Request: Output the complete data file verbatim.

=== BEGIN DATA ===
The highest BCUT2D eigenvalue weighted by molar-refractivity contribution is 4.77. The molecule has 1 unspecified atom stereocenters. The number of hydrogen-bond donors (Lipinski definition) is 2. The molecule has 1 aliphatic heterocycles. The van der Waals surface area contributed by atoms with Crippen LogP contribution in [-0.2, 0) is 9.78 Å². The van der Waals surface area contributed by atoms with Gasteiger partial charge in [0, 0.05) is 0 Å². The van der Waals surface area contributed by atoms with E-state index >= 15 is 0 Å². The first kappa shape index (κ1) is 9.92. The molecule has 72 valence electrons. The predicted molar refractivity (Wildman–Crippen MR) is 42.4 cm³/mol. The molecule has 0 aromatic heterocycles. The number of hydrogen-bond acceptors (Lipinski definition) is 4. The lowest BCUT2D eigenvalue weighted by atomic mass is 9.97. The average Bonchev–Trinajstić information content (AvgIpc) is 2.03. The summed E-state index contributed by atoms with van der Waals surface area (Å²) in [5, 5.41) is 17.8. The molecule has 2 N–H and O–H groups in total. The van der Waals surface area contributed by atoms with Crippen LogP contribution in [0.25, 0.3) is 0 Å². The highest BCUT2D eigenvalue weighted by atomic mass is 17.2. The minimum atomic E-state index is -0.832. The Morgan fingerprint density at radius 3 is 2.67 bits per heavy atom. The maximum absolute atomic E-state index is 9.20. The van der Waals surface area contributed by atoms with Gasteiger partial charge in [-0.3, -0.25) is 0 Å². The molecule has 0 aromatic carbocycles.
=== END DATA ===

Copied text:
The highest BCUT2D eigenvalue weighted by molar-refractivity contribution is 4.77. The molecule has 1 unspecified atom stereocenters. The number of hydrogen-bond donors (Lipinski definition) is 2. The molecule has 1 aliphatic heterocycles. The van der Waals surface area contributed by atoms with Crippen LogP contribution in [-0.2, 0) is 9.78 Å². The van der Waals surface area contributed by atoms with Gasteiger partial charge in [0, 0.05) is 0 Å². The van der Waals surface area contributed by atoms with E-state index >= 15 is 0 Å². The first kappa shape index (κ1) is 9.92. The molecule has 72 valence electrons. The predicted molar refractivity (Wildman–Crippen MR) is 42.4 cm³/mol. The molecule has 0 aromatic heterocycles. The number of hydrogen-bond acceptors (Lipinski definition) is 4. The lowest BCUT2D eigenvalue weighted by atomic mass is 9.97. The average Bonchev–Trinajstić information content (AvgIpc) is 2.03. The summed E-state index contributed by atoms with van der Waals surface area (Å²) in [5, 5.41) is 17.8. The molecule has 2 N–H and O–H groups in total. The van der Waals surface area contributed by atoms with Crippen LogP contribution in [0.25, 0.3) is 0 Å². The highest BCUT2D eigenvalue weighted by atomic mass is 17.2. The minimum atomic E-state index is -0.832. The Morgan fingerprint density at radius 3 is 2.67 bits per heavy atom. The maximum absolute atomic E-state index is 9.20. The van der Waals surface area contributed by atoms with Gasteiger partial charge in [-0.3, -0.25) is 0 Å². The molecule has 0 aromatic carbocycles.